• Thrips – To kill thrips, there is a wide array of options to choose from: horticultural oil, insecticidal soap, anti-parasite spray spinosad, or pyrethrin pesticides with piperonyl butoxide.
  • Beetles – The use of man-made pesticide carbaryl is the solution to get rid of beetles. Other options include pyrethroid insecticides like cyfluthrin and Lambda cyhalothrin, pesticide malathion, pyrethrin spray, permethrin insecticide, and spinosad. You can also use Kaolin clay, Beauveria bassiana, and/or botanical insecticides.
  • Leafhopper – Use pyrethroid insecticides like bifenthrin, organophosphates insecticides like malathion, pyrethrins, or any systemic insecticide (acephate, imidacloprid, or disulfoton).


Green beans are native to North America, South America, and Central America. Specifically, they are native to Mexico, Costa Rica, El Salvador, Guatemala, Honduras, Nicaragua, Venezuela, Bolivia, Argentina, Columbia, Ecuador, and Peru. Today, green beans are naturalized and cultivated worldwide. Asian countries such as China, India, and Indonesia, Middle Eastern and Northern African countries such as Turkey, Egypt, and Morocco, European countries such as France, Belgium, Spain, the Netherlands, Italy, and Greece, Central America countries such as Guatemala, Nicaragua, Honduras, and Costa Rica, North American countries such as Mexico, Canada, and the United States, and the South American country of Argentina are known exporters of green beans. In the US, Illinois, Wisconsin, Michigan, Georgia, Florida, California, New York, Oregon, North Carolina, Delaware, and Pennsylvania are the major green bean-producing states. Midwestern states produce green beans grown for processing (into canned and frozen products), while the Southern states, Southeastern states, or West Coast states produce green beans sold fresh in supermarkets or groceries.

In the United States, green beans are ranked third when it comes to vegetables most commonly grown in home gardens, behind peppers and tomatoes. Green beans thrive in almost every part of the US.   


You can buy canned green beans. Companies also use plastic food-grade packs for packaging dry green beans. Plastic packaging varies. You can buy green beans in vacuum-sealed plastic. Others use resealable plastic packaging. It is also common to find green beans sold in small quantities in Mylar bags or resealable aluminum foil pouch. Green bean packaging contains important information for consumers, including expiration or best before date, nutrition data, details about the manufacturer, etc.

Enjoying Green Beans

Green beans are part of the diet across the course of the life cycle from childhood through later life. Children are familiar with green beans and the elderly aged 70+ years old still eat green beans. There are a lot of different dishes and ways of eating green beans. The green bean casserole is an important dish in the US, especially during Thanksgiving. The taste of green beans complements vegetables like carrots, corn, and radishes.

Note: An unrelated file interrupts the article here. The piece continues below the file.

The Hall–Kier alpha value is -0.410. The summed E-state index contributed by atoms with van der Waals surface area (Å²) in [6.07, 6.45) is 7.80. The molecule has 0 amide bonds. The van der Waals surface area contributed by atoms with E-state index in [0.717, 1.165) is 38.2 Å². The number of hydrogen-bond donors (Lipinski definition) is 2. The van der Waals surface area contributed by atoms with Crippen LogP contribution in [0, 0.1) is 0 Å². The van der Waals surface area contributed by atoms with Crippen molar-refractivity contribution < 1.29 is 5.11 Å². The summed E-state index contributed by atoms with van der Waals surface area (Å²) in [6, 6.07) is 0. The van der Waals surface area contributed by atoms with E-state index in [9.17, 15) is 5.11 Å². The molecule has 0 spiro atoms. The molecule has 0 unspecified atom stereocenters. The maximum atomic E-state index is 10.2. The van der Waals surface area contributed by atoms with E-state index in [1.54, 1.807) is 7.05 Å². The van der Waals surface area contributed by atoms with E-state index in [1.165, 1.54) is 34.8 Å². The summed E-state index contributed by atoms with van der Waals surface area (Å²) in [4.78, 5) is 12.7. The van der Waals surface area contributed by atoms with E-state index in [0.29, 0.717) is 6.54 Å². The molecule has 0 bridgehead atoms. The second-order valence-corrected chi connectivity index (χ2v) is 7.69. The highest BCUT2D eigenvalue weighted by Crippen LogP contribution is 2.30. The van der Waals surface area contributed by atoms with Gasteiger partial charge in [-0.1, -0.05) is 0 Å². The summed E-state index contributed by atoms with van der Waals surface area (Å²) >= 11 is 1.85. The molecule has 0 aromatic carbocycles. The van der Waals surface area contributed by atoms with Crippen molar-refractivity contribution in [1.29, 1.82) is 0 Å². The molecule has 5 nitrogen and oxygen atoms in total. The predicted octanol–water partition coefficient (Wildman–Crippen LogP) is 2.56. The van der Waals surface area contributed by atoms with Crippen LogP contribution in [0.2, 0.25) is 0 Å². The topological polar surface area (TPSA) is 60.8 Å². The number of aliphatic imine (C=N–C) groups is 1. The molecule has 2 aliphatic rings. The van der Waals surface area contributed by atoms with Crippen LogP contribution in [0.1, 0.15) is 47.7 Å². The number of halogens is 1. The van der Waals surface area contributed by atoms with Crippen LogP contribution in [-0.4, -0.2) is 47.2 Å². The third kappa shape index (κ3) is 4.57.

Make sure to use a dry food container with a lid as storage for green beans. Place this in a cool, dry place. You can also refrigerate them. If you have any leftover cooked green beans, put these in a food container with a lid and refrigerate them.


Green beans are often steamed, boiled, stir-fried, or baked in casseroles. It is used in making soups and stews. Some even pickle green beans. Anywhere you go in the world, there is a very high possibility that there is a popular local dish that contains green beans. Salad Nicoise is prepared using green beans along with tuna and potatoes. You can also saute green beans with shiitake mushrooms for a quick meal, or prepare green beans almondine by sprinkling slivered almonds on healthy sautéed beans.

When you are cooking, just remember that green beans are best when cooked for a short time. Overcooked green beans are mushy. 

Nutritional Benefits:

Green beans provide less starch and protein but they have more vitamin A and vitamin C compared to dry beans. Green beans are a great source of vitamin K, manganese, potassium, iron, riboflavin, calcium, phosphorus, omega-3 fatty acids, and niacin. Green beans are good for colon health. Green beans are also known to provide supportive nutrients like chlorophyll. It also provides phytonutrients (carotenoids like lutein, beta-carotene, violaxanthin, and neoxanthin), flavonoids (quercetin, kaempferol, catechins, epicatechins, and procyanidins). Anthocyanin flavonoids are found in purple green beans. These phytonutrients function both as antioxidants and anti-inflammatory agents inside the body. Eating green beans help lower the risk of type 2 diabetes, high blood pressure, and coronary heart disease. Professionals are also optimistic that the silicon content in green beans can prove useful in providing bone and connective tissue support. An area of interest for future studies is the potential of green beans’ silicon content to positively impact the lowering of risk of osteoporosis in post-menopausal women.

When Are Green Beans in Season in Texas?

To find out when Green Beans are in season in Texas, please check the seasonal chart below. Why is this important? We are rarely encouraged to think about the physical lengths our food travels before arriving on the market shelves. And all of this travel comes with a hefty environmental cost that is concealed from the consumer’s eye. One of the most salient benefits to eating seasonally is that you are effectively reducing your carbon footprint and supporting a more geographically sustainable food economy. Check other fruit and veg that’s in season in Texas now.



  • Serving Size: 1 Serving
  • Calories: 35 2%
  • Carbs: 7.9g 3%
  • Sugar: 1.5g
  • Fiber: 3.2g 13%
  • Protein: 1.9g 4%
  • Fat: 0.3g 0%
  • Saturated Fat: 0g 0%
  • Trans Fat 0g 0%
  • Cholesterol 0mg 0%
  • Sodium 239mg 10%
  • Vitamin C 9.7mg 16%
  • Vitamin A 700IU 14%
  • Vitamin B6 0.1mg 3%
  • Folate 33mcg 8%
  • Magnesium 18mg 5%
  • Phosphorus 29mg 3%
  • Manganese 0.3mg 14%
  • Copper 0.1mg 3%
  • Zinc 0.3mg 2%


When are Green Beans in season in Texas?

  • Jan
  • Feb
  • Mar
  • Apr
  • May
  • Jun
  • Jul
  • Aug
  • Sep
  • Oct
  • Nov
  • Dec